Yeah, I know—it's a provocative title, but I swear I'm not trolling. I wanted to post about something I've been pondering for a few years...hopefully for the benefit of new carvers.
There are many outstanding articles on carving technique by Jack Michaud, Tom Palka and others. I've read them all and learned a lot from them.
But I've noticed there is one crucial aspect of carving that typically gets omitted from instructional articles. Maybe because people think it's obvious, or maybe because it's the most difficult thing to explain (in which case I'm gonna take a shot at it).
DISCLAIMER: I'm not an instructor, but I do think a LOT about what I do and what other people do and why. If you find anything wrong with the following, then by all means correct me. What follows is what I've noticed about my own carving, as accurately as I can express it.
No matter what technique you use, a fundamental element of carving is learning to balance lean angle with centripetal force in a turn. Assuming you're doing everything else correctly (which is a big assumption for some of us, LOL), you will not just automatically carve great turns.
Every new carver has to go through the process of figuring out...
• How far you can lean at a given speed without falling, and
• Exactly how fast or slow you angulate—and to what degree you angulate—throughout the course of a turn to avoid falling
There are a lot of detailed descriptions of proper stance, initiating turns, how to angulate, rotation, etc...and though all of these things absolutely have an impact on carving, you could do all of them perfectly and still not be able to carve until you figure out those two bullets I mention above.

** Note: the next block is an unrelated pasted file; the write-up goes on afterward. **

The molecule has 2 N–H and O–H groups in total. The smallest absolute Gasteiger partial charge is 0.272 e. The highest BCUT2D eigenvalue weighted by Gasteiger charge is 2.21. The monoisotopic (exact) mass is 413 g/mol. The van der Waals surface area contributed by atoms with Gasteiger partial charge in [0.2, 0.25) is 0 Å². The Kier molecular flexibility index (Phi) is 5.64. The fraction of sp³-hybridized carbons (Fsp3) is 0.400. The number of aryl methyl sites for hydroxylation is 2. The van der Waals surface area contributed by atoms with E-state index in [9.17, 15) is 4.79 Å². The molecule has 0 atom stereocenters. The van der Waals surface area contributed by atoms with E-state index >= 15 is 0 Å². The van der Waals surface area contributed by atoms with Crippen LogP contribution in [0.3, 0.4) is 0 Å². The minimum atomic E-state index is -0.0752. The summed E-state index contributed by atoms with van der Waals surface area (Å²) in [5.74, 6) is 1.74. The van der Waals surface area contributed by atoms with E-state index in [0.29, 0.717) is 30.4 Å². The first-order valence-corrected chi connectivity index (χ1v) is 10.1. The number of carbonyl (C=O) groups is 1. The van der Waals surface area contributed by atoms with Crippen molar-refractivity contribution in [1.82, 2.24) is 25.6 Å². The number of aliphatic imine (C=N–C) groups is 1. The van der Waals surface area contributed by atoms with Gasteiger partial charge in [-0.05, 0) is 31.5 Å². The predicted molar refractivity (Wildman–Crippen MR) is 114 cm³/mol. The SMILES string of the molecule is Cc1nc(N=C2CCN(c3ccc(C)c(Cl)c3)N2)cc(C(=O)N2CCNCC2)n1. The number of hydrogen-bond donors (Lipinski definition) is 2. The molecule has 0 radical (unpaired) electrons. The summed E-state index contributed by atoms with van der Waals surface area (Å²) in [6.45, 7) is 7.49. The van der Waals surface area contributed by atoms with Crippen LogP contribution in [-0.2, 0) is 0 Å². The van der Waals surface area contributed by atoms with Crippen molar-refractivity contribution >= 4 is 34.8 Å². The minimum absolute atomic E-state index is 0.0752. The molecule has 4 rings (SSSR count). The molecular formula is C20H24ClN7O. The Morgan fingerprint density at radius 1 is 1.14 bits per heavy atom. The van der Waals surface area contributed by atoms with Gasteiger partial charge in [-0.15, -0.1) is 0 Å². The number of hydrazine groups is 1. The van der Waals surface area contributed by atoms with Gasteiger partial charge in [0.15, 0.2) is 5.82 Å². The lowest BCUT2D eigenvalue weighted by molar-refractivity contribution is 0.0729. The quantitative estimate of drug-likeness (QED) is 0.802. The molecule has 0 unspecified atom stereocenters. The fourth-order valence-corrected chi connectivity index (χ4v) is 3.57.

Regarding lean angle vs. speed: there is no way this can be taught, in my opinion. The only way each individual carver can learn this is by sheer practice, just doing lots and lots of turns. You have to figure it out for yourself, and it's different for everyone (depending on height, weight, weight distribution, board specs, etc.) It took me several seasons to feel like I'm starting to really get a handle on this.
Regarding the extent and speed of angulation: what I mean by this is that even if you know how to angulate perfectly, you don't just instantly "snap an angulation" when you carve a turn and "snap back" when the turn is done. It's a process that happens over the length of the turn...where (in my experience) you begin to angulate at the start of the turn...and as the turn progresses, so does your angulation, until you are at maximum angulation at the apex of the turn...then you gradually back off as the turn finishes. Like lean angle, knowing how to time this can't be taught (again, in my opinion). You just have to go out and figure it out for yourself.
I think it's important for new carvers to realize this. I believe many beginning carvers study all the articles on doing the Norm, on proper stance, on weight distribution, on looking through the turn, etc. but still get frustrated when the "big carve" doesn't happen. They might have technical problems with things that can be fixed by an instructor or someone more knowledgeable...but (to reiterate) they can do everything perfectly and still not make it happen.
This is even more true of EC turns. Again, I think you can study proper body positioning 'til the cows come home...but you're still not gonna be able to lay out big EC turns until you've practiced for a few years and done a lot of turns (and fallen a lot).
Like I said, some more experienced carvers might read all this and say "Well DUH!" Yeah, it might be obvious...but I think it's important that everyone teaching anyone else to carve say "I can show you stance and body positioning and some other things...but some of the most important things you'll have to learn on your own through trial-and-error, and you won't learn those things unless you stick with it and do it a lot!